Now climbed down from my box. :rolleyes:

Tahr.
 

Jagare

Well-Known Member
The 6.5x55 is still very popular here in Sweden. A lot of moose are still killed with it every year. But remember that nearly all moose are shot at under 100mtrs. Its also very popular for use on the range. Its accurate, light recoil and above all cheap to shoot.
I would not have a .243 here my self as its a class 2 weapon and can only be used on roe and badger plus vermin.
Buy a .308 a much more versatile round.
 

Thar

Well-Known Member
Hi Jagare

I saw a post somewhere, last year I think that said in some Scandinavian countries there is talk of changing the legislation regarding the minimum calibre for Moose a min’ of 30-06 was being talked about.

Before the Deer act became Law in the UK the 22-250 was considered a good red hind round.

The Swede is light on recoil because it produces moderate muzzle energy, basic physics “for each action there is an equal and opposite reaction.” Down load any calibre be it 260,7-08,308,270,280 or 30-06 using a 130gn bullet to 2650fps and all will have light recoil. There are no free lunches.

Best rgds

Tahr
 

JAYB

Administrator
Site Staff
Don’t try and use 160gn bullets up here in Scotland in your swede they are not deer legal because you need to reach a velocity of 2450fps.


You sure about that?

John
 

Baldrick

Well-Known Member
Heym SR20, I actually went the other way, starting out with a 6.5x55, chopping it in recently for a .243. I shoot fallow, muntjac and as many foxes as possible. I wanted a flat-shooting rifle, and the .243 has been a very welcome change, and certainly showing its capability with fallow. It won't often be used for reds, as I have a .30-06 for that work.

All I'm saying is that, having owned both the Swede and the .243, I found the 6.5x55 to be over-rated. I get on really well with my .243.

It's an unpopular suggestion now, but for a 'one rifle' policy, why not consider a well-moderated .270 Win? It's is a very capable round. Boar-legal and will ably cover you for any UK deer.
 

ejg

Well-Known Member
I think Tahr is right.
Lapua have only metric data with a 29" barrel, makes it look better.

so the 156 lapua mega does 2556 fps with a 29" barrel.
chop 7" off a slow powder caliber. We will loose more than 100fps I think.

edi
 

Thar

Well-Known Member
JAYB said:
Don’t try and use 160gn bullets up here in Scotland in your swede they are not deer legal because you need to reach a velocity of 2450fps.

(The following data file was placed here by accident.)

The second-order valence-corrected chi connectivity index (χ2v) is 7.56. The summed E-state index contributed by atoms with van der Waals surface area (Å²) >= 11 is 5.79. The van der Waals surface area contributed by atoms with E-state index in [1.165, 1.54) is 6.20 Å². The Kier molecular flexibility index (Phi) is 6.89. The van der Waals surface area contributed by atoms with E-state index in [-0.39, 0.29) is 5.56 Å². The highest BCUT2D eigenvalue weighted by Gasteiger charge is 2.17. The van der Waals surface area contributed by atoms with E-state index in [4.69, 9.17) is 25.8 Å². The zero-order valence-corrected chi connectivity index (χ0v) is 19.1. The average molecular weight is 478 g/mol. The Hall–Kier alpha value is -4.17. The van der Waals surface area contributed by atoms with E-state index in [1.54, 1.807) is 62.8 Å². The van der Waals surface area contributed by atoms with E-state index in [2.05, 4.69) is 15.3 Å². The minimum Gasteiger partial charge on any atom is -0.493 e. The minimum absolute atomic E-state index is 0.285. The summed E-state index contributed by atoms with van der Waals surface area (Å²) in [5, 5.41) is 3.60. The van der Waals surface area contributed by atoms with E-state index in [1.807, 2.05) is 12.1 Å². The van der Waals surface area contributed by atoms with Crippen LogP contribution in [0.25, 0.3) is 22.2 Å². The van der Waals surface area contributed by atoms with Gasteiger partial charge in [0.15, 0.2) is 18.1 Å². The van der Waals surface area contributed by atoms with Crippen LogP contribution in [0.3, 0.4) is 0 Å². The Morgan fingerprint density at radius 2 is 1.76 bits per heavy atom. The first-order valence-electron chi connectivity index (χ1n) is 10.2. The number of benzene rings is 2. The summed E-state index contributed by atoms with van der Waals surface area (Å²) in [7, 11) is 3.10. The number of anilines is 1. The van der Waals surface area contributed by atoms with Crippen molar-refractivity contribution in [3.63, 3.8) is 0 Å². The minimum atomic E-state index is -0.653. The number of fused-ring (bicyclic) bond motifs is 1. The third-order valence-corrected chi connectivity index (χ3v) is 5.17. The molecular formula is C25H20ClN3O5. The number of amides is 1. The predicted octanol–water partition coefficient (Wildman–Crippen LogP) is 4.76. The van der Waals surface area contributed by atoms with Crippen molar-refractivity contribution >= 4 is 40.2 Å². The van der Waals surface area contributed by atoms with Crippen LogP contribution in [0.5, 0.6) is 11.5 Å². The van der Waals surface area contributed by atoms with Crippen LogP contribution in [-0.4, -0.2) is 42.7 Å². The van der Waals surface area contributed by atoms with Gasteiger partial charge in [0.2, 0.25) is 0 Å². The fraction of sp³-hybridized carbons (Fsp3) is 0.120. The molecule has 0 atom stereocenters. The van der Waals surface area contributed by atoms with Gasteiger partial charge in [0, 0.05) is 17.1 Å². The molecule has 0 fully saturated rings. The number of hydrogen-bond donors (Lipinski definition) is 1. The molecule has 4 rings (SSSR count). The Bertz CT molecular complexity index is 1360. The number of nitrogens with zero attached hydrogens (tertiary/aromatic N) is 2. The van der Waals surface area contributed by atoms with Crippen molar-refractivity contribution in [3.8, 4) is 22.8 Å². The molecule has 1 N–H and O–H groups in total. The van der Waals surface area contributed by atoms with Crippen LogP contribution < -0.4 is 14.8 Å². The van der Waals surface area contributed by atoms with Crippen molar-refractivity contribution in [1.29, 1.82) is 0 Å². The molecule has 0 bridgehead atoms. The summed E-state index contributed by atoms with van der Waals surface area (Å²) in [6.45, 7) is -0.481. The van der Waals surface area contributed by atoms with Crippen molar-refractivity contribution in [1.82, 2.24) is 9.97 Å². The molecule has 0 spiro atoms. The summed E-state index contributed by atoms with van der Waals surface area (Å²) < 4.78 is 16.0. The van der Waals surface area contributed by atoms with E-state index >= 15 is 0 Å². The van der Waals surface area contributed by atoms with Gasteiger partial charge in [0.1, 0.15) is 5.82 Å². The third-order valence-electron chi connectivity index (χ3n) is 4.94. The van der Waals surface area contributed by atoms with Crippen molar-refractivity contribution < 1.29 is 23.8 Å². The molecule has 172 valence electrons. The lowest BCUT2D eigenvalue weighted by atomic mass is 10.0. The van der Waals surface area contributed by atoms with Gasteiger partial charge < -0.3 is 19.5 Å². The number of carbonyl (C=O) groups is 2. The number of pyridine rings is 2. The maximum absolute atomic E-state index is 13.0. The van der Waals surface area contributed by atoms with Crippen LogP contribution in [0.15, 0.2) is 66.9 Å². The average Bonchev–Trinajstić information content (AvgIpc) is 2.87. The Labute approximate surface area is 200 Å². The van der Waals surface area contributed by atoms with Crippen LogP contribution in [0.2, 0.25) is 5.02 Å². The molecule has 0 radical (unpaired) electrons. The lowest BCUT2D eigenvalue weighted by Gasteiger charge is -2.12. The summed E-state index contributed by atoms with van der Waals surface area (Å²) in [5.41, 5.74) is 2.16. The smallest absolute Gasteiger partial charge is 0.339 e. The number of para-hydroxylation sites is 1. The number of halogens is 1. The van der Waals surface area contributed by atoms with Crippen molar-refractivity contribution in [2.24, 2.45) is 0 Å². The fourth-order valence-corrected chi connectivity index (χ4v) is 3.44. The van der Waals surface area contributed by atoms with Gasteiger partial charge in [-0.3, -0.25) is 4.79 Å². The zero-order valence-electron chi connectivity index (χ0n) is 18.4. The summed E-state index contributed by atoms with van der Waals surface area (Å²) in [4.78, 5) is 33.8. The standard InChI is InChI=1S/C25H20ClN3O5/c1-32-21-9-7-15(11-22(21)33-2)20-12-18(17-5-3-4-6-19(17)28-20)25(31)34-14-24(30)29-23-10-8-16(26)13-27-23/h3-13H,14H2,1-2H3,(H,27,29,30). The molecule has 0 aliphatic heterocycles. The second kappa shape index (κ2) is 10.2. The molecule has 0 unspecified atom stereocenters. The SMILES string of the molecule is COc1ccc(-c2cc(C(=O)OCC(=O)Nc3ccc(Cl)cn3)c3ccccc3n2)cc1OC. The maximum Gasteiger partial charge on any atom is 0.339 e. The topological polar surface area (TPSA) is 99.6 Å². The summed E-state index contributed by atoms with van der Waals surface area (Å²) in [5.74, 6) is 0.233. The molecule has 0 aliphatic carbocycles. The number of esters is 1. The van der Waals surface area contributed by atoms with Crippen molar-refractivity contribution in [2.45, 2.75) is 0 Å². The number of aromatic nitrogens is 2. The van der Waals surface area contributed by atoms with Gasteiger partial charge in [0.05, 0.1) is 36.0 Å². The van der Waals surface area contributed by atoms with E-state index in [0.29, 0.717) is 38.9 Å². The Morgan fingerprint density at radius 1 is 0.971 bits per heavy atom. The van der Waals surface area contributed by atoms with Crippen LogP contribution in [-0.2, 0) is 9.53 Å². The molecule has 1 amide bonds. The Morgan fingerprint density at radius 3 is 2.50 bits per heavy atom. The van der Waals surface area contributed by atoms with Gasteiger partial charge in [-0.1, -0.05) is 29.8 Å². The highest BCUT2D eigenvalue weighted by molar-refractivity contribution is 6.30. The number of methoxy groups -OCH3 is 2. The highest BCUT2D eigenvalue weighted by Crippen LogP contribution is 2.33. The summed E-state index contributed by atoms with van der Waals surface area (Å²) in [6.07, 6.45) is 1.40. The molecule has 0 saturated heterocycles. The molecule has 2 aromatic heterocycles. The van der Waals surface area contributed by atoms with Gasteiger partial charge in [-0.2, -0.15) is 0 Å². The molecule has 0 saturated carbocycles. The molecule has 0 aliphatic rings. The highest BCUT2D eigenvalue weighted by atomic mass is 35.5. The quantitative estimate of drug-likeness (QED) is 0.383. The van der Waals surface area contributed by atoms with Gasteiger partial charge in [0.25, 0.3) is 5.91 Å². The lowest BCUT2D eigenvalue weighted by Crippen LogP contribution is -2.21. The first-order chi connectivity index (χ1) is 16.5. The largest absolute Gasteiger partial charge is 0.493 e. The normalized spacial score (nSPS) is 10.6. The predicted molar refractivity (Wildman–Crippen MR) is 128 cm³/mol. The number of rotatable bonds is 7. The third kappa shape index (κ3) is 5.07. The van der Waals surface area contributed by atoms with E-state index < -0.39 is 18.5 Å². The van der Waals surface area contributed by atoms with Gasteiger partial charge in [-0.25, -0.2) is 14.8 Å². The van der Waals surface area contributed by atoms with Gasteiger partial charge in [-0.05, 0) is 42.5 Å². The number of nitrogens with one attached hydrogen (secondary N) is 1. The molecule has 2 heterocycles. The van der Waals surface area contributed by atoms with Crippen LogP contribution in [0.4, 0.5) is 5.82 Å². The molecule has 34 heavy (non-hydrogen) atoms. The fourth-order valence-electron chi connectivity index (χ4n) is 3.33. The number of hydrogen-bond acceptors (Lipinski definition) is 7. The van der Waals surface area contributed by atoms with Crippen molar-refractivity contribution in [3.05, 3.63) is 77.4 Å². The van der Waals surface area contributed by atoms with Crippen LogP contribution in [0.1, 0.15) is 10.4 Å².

John
As a second source, Hornady reloading manual Sixth Edition:- With there 29” barrelled Test rifle the maximum velocity achieved (high lighted in red so do not exceed these loads) with 160gn bullets was 2300fps with 5 different powders. :confused: They list no loadings that better this speed.

Best rgds

B-b
 

JAYB

Administrator
Site Staff
The Lee Reloading manual second edition for 160 grain bullets for 6.5 X 55 has eight loads from 2450 up to 2506 with eight different powders.

John
 

Thar

Well-Known Member
JAYB said:
The Lee Reloading manual second edition for 160 grain bullets for 6.5 X 55 has eight loads from 2450 up to 2506 with eight different powders.

John
What barrel lenght? Most Published reloading data is for at least a 24” barrel, yet most stalkers use a 22” barrel, so you would be under the legal limit using a rule of thumb of 50fps per inch of barrel. If Lee is using a 29” barrel like Hornady and Laupa then you best just turn yourself in now. :lol: :lol:

Seriously to be sure you are legal you would need to chrony your load before you took it to the hill, there again you would have to put up with near 2ft of drop at 300yrds even if it was just deer legal. :eek:

So we have gone from debating how good the 6.5X55 is compared to 308 and other commonly used deer rounds to debating whether it is deer legal by 50fps. :rolleyes:

Best rgds

Tahr
 

ejg

Well-Known Member
Why buy a swede if you can buy a 308 or 270 7-08 at the same price?
Just because of maybe a tiny bruise on the shoulder?
edi